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- ITL Series: Christiana’s Story
“The face of struggle” is what Nne Christiana Udo light heartedly labelled herself after recollecting her journey to becoming an Alberta lawyer.
Christiana was called to the Nigerian Bar in 1993. She moved to Canada in 2009 and only resumed practicing law in December 2014. This five year hiatus was not due to a lack of effort.
Christiana was assessed four of the possible 13 exams to write by the National Committee on Accreditation (NCA). She believes similarities between the common law systems of Canada and Nigeria provided her with an advantage in the evaluation of her education and experience. After passing all her exams, she received her certificate of qualification in 2012 and was ready to officially become an Alberta lawyer.
“That was when I woke up to the real world. What I did, and what most people I see do, is that you kind of neglect the legal community and want to barge in at some point. That’s when they let you know that no, it doesn’t work that way,” described Christiana.
Her search for articles led her to pursue job shadowing, volunteering and mentoring opportunities through organizations such as Calgary Legal Guidance and the Calgary Regional Immigration Employment Counsel. Eventually, her inability to find articles forced her into a new direction.
Upon researching her options, Christiana discovered that the Law Society of Upper Canada grants exemption of articles for internationally trained lawyers who can prove sufficient legal experience. Her exemption bid was successful but she was still required to write a Barrister/Solicitor licensing exam in order to be called the Ontario Bar.
While this route worked for Christiana, she emphasizes that it is definitely not the easy way out. “These are gruelling exams. Seven hour exams. It was like a culmination of everything you ever learned as a lawyer. It’s not a joke. Don’t just run off to somewhere else. Your best bet will be to stick around your province, work hard and try to find articles.”
The national mobility agreement, established by the Federation of Law Societies of Canada, provided the ability for Christiana to transfer back to Alberta. Once again, she faced further challenges with processing of paperwork and arranging another Bar call. Christiana added that the differences in legal practice between the jurisdictions of Ontario and Alberta, led to, yet another, learning curve.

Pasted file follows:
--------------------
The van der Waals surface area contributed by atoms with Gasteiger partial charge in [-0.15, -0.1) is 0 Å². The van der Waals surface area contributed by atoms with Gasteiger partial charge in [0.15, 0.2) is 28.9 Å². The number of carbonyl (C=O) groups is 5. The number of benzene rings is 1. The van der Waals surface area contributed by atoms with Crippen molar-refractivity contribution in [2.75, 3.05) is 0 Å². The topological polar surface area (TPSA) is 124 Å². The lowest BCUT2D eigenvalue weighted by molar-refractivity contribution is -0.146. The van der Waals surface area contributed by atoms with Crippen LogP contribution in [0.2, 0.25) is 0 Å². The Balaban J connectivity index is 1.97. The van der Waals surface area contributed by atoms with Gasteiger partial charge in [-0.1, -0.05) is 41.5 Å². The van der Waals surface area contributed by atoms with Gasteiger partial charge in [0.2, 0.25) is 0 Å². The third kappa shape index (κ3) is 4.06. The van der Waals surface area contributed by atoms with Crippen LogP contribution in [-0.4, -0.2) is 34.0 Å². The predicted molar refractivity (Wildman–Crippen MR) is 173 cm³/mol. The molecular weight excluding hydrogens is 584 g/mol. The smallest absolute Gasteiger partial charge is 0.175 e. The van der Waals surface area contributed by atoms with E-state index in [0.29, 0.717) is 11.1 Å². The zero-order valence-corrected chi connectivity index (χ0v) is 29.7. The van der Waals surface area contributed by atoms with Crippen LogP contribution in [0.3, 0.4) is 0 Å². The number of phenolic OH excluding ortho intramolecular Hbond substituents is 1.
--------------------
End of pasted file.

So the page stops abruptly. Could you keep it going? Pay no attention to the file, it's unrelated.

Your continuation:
“The only thing that helped me was that prior to going to Ontario I was working in a law firm and job shadowing. They kindly let me in and that way I kept abreast with what happens in an Alberta law firm. While I didn’t article, I still got a chance to see the inner workings of an Alberta law firm.”
After going through a great deal to get to where she is today, Christiana has started her own law firm. She has been fueled by the hardships faced along the way.
“If I have struggled this hard and done all this I don’t want to necessarily just sit behind a table and wade through files. I want to bring something back. I find that I easily connect with people. I come from a perspective and background of a country that is not as developed as Canada.”
Christiana’s final message to other internationally trained lawyers serves as good advice to those entering the Alberta legal profession and a good reminder to those already practicing.
“Being a lawyer here is a privilege that carries a lot of responsibilities,” finished Christiana. “I knew this wasn’t just going to be about the money. There has to be something more that would justify all that I had to go through for this license to practice.”